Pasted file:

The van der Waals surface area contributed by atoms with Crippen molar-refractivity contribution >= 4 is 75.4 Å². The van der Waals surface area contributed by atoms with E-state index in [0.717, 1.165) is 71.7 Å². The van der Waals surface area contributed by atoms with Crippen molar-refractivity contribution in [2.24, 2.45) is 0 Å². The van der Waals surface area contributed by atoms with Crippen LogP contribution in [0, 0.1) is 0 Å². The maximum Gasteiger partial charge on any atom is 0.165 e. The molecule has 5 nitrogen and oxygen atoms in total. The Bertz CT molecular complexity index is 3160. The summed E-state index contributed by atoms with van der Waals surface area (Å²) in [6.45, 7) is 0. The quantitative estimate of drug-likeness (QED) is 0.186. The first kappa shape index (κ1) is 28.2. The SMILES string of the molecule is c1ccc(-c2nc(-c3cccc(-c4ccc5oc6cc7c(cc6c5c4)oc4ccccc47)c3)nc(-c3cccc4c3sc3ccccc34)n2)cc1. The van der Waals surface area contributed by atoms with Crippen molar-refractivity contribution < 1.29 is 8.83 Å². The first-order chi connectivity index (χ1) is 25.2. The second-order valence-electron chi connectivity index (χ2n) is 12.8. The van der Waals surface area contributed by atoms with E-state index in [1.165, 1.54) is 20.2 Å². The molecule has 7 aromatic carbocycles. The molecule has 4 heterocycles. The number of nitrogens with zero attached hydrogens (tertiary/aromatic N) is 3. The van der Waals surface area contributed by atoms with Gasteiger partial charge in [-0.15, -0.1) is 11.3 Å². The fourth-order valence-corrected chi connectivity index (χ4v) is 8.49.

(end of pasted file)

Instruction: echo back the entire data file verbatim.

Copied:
The van der Waals surface area contributed by atoms with Crippen molar-refractivity contribution >= 4 is 75.4 Å². The van der Waals surface area contributed by atoms with E-state index in [0.717, 1.165) is 71.7 Å². The van der Waals surface area contributed by atoms with Crippen molar-refractivity contribution in [2.24, 2.45) is 0 Å². The van der Waals surface area contributed by atoms with Crippen LogP contribution in [0, 0.1) is 0 Å². The maximum Gasteiger partial charge on any atom is 0.165 e. The molecule has 5 nitrogen and oxygen atoms in total. The Bertz CT molecular complexity index is 3160. The summed E-state index contributed by atoms with van der Waals surface area (Å²) in [6.45, 7) is 0. The quantitative estimate of drug-likeness (QED) is 0.186. The first kappa shape index (κ1) is 28.2. The SMILES string of the molecule is c1ccc(-c2nc(-c3cccc(-c4ccc5oc6cc7c(cc6c5c4)oc4ccccc47)c3)nc(-c3cccc4c3sc3ccccc34)n2)cc1. The van der Waals surface area contributed by atoms with Crippen molar-refractivity contribution < 1.29 is 8.83 Å². The first-order chi connectivity index (χ1) is 25.2. The second-order valence-electron chi connectivity index (χ2n) is 12.8. The van der Waals surface area contributed by atoms with E-state index in [1.165, 1.54) is 20.2 Å². The molecule has 7 aromatic carbocycles. The molecule has 4 heterocycles. The number of nitrogens with zero attached hydrogens (tertiary/aromatic N) is 3. The van der Waals surface area contributed by atoms with Gasteiger partial charge in [-0.15, -0.1) is 11.3 Å². The fourth-order valence-corrected chi connectivity index (χ4v) is 8.49.